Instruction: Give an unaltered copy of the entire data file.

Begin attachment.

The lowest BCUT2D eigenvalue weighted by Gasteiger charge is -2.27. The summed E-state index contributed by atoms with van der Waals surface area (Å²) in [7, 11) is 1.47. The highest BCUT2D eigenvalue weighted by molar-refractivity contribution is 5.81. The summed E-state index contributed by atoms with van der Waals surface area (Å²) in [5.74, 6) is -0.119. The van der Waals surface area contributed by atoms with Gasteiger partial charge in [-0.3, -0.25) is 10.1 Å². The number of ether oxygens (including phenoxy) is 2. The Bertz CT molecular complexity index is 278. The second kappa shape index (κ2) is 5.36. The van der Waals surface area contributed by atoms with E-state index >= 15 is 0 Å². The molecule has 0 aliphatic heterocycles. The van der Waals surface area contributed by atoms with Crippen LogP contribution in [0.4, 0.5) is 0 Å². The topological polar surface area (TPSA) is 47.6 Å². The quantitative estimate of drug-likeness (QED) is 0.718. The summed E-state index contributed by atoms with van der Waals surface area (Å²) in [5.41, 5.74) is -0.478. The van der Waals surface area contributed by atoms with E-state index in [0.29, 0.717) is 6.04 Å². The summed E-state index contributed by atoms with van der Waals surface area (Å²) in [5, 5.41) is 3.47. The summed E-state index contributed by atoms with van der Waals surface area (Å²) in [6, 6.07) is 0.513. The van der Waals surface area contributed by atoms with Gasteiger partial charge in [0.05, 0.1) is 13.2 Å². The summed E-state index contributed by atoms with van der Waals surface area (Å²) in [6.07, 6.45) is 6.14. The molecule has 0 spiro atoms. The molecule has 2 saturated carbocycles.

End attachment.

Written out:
The lowest BCUT2D eigenvalue weighted by Gasteiger charge is -2.27. The summed E-state index contributed by atoms with van der Waals surface area (Å²) in [7, 11) is 1.47. The highest BCUT2D eigenvalue weighted by molar-refractivity contribution is 5.81. The summed E-state index contributed by atoms with van der Waals surface area (Å²) in [5.74, 6) is -0.119. The van der Waals surface area contributed by atoms with Gasteiger partial charge in [-0.3, -0.25) is 10.1 Å². The number of ether oxygens (including phenoxy) is 2. The Bertz CT molecular complexity index is 278. The second kappa shape index (κ2) is 5.36. The van der Waals surface area contributed by atoms with E-state index >= 15 is 0 Å². The molecule has 0 aliphatic heterocycles. The van der Waals surface area contributed by atoms with Crippen LogP contribution in [0.4, 0.5) is 0 Å². The topological polar surface area (TPSA) is 47.6 Å². The quantitative estimate of drug-likeness (QED) is 0.718. The summed E-state index contributed by atoms with van der Waals surface area (Å²) in [5.41, 5.74) is -0.478. The van der Waals surface area contributed by atoms with E-state index in [0.29, 0.717) is 6.04 Å². The summed E-state index contributed by atoms with van der Waals surface area (Å²) in [5, 5.41) is 3.47. The summed E-state index contributed by atoms with van der Waals surface area (Å²) in [6, 6.07) is 0.513. The van der Waals surface area contributed by atoms with Gasteiger partial charge in [0.05, 0.1) is 13.2 Å². The summed E-state index contributed by atoms with van der Waals surface area (Å²) in [6.07, 6.45) is 6.14. The molecule has 0 spiro atoms. The molecule has 2 saturated carbocycles.